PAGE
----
A Holter monitor is a small wearable device that track your heart’s rhythm (for 24 to 72 hours) that record your heart’s rhythm upon a doctor’s request.

A Holter monitor test is usually performed after electrocardiogram, especially if the electrocardiogram does not give your doctor enough information about your heart’s condition.

Your doctor uses information captured on the Holter monitor to figure out if you have a heart rhythm problem. If standard Holter monitoring does not capture your irregular heartbeat, your doctor may suggest a wireless Holter monitor, which can work for weeks.

Why it’s done

If you have signs or symptoms of a heart problem, such as an irregular heartbeat (arrhythmia) or unexplained fainting, your doctor may order a test called an electrocardiogram.

It is worth mentioning that your doctor may suggest you wear a Holter monitor for a day or two, even if you have not had any symptoms of an abnormal heartbeat.


Since it is a non-invasive test, there are no significant risks involved other than possible discomfort or skin irritation where the electrodes were placed. However, the Holter monitor cannot get wet. Do not swim or bathe for the entire time you are wearing your Holter monitor.

It is also essential to avoid metal detectors, magnets, microwave ovens, electric blankets, and electric razors and toothbrushes while wearing one because these devices can interrupt the signal from the electrodes to the Holter monitor. Also, keep your cellphones and portable music players at least 6 inches from the monitor for the same reason.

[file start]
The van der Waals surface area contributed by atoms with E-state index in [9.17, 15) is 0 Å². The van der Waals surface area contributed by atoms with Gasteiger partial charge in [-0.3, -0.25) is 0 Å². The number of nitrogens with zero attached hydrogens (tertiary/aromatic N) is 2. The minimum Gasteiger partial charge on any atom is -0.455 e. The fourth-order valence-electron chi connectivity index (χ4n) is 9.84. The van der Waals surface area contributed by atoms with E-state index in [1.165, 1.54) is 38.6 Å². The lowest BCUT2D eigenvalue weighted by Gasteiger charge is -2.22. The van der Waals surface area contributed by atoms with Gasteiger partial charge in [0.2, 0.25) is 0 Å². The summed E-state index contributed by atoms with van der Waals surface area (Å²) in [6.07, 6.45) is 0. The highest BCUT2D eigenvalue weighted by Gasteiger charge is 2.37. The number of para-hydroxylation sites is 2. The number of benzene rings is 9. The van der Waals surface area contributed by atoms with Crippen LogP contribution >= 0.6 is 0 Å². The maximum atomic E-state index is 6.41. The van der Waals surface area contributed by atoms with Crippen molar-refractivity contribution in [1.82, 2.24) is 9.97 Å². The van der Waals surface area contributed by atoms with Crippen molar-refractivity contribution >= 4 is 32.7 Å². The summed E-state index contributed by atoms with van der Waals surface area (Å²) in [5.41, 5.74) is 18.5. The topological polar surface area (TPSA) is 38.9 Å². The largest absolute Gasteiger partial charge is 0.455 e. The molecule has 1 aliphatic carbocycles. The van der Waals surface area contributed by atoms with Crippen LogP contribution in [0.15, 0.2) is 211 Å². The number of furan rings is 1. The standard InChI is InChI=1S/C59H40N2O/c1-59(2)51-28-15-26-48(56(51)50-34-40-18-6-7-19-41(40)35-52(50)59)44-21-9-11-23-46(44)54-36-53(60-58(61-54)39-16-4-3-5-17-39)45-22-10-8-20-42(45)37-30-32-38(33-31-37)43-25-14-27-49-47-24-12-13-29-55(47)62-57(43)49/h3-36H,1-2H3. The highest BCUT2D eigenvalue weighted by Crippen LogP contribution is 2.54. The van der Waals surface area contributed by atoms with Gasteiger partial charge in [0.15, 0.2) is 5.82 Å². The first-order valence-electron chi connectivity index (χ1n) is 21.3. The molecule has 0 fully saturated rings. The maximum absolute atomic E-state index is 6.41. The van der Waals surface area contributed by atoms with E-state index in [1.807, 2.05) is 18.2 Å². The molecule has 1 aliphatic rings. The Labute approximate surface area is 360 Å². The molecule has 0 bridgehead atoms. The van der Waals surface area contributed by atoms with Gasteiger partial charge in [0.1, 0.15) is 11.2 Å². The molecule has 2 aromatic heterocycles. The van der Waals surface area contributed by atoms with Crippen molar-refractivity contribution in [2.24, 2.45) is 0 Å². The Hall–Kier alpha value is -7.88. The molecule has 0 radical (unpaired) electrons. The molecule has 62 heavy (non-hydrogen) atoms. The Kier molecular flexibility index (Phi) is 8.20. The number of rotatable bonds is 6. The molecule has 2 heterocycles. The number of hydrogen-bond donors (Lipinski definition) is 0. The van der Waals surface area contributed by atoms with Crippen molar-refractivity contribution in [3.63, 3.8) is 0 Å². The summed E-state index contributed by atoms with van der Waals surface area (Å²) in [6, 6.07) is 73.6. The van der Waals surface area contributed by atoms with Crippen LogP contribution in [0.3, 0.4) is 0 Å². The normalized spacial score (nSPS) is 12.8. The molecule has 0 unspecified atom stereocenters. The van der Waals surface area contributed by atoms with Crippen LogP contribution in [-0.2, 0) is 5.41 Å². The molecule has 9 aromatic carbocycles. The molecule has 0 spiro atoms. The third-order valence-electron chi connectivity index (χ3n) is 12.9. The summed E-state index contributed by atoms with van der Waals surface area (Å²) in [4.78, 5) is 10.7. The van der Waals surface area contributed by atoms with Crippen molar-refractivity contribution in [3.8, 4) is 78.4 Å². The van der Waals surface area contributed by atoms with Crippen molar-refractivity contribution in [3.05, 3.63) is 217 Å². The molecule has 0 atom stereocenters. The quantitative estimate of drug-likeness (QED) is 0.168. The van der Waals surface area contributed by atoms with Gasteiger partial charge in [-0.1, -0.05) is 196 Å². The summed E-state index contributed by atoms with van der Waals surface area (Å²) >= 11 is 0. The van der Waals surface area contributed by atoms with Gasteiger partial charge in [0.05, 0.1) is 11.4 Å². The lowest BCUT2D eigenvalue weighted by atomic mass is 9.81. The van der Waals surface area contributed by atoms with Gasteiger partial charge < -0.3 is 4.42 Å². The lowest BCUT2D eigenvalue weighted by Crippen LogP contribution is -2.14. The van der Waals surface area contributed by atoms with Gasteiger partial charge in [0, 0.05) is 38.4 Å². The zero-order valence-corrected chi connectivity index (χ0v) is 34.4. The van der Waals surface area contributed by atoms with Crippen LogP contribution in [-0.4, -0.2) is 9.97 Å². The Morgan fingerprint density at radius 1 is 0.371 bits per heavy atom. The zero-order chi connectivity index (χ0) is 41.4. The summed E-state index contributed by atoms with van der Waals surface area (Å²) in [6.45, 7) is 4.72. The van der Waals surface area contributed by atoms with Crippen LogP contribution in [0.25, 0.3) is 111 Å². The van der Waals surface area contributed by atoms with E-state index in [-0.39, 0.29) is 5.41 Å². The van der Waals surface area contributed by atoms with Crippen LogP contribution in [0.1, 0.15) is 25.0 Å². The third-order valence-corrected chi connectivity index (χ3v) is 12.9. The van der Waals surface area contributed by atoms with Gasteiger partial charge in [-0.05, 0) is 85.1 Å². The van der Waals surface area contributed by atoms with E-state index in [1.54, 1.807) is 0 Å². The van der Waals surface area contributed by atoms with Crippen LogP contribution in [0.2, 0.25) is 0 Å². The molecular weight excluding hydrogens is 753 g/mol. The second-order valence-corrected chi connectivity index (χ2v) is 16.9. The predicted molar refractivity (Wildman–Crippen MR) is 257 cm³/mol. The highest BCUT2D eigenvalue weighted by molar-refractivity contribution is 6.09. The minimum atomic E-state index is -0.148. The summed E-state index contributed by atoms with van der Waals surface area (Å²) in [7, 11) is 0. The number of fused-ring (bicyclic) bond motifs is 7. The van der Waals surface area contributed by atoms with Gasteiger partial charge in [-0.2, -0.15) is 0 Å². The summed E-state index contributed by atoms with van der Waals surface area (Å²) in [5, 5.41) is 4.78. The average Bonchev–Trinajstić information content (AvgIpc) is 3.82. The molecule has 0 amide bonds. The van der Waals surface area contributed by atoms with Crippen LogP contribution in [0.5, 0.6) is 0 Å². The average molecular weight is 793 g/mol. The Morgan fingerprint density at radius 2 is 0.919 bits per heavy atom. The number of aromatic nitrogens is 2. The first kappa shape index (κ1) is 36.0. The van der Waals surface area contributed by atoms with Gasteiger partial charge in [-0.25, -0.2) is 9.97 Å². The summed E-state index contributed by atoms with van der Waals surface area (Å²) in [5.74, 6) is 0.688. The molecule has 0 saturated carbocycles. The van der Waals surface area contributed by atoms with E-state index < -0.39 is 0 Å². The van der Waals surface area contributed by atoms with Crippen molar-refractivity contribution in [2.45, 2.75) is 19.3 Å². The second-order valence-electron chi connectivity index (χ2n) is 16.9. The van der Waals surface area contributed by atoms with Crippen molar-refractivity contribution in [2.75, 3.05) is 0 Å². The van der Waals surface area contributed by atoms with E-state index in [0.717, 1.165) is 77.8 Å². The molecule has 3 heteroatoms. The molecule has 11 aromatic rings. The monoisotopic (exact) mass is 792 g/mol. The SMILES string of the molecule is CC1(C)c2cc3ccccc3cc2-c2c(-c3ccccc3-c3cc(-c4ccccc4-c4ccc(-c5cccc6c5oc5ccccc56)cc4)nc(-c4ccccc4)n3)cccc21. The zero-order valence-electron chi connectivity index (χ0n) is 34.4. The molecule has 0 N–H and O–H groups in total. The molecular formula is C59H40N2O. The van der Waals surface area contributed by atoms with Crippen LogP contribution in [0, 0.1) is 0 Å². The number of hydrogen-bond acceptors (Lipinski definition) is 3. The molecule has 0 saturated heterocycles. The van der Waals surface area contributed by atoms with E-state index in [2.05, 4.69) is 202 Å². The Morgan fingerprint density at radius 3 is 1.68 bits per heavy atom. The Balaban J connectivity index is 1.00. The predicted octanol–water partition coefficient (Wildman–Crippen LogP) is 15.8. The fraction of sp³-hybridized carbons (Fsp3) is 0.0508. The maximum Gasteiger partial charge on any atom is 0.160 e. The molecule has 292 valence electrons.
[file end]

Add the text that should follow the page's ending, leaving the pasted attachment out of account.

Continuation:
How you prepare

  1. Take a bath before wearing a Holter.
  2. For men, a small amount of hair may be shaved to make sure the electrodes stick.
  3. Wear comfy cloths.
  4. A technician will attach the electrode to your chest to recording your heartbeat.
  5. The electrodes are connected to a small recording device through several wires and then the device is fixed around your belt with a waist.
  6. You’ll be instructed to keep a diary of all the activities you do while wearing the monitor. It’s particularly important to record in the diary any symptoms of palpitations, skipped heartbeats, shortness of breath, chest pain or lightheadedness. You’ll usually be given a form to help you record your activities and any symptoms.
  7. Once your monitor is fitted and you’ve received instructions on how to wear it, you can leave your doctor’s office and resume your normal activities.

After the procedure

Once your monitoring period is over, you will return to the doctor’s office to have the device detached by a technician. You will then be notified of the test result over the next few days based on the information obtained. Your doctor may make a definitive diagnosis after the Holter test, or you may need additional tests.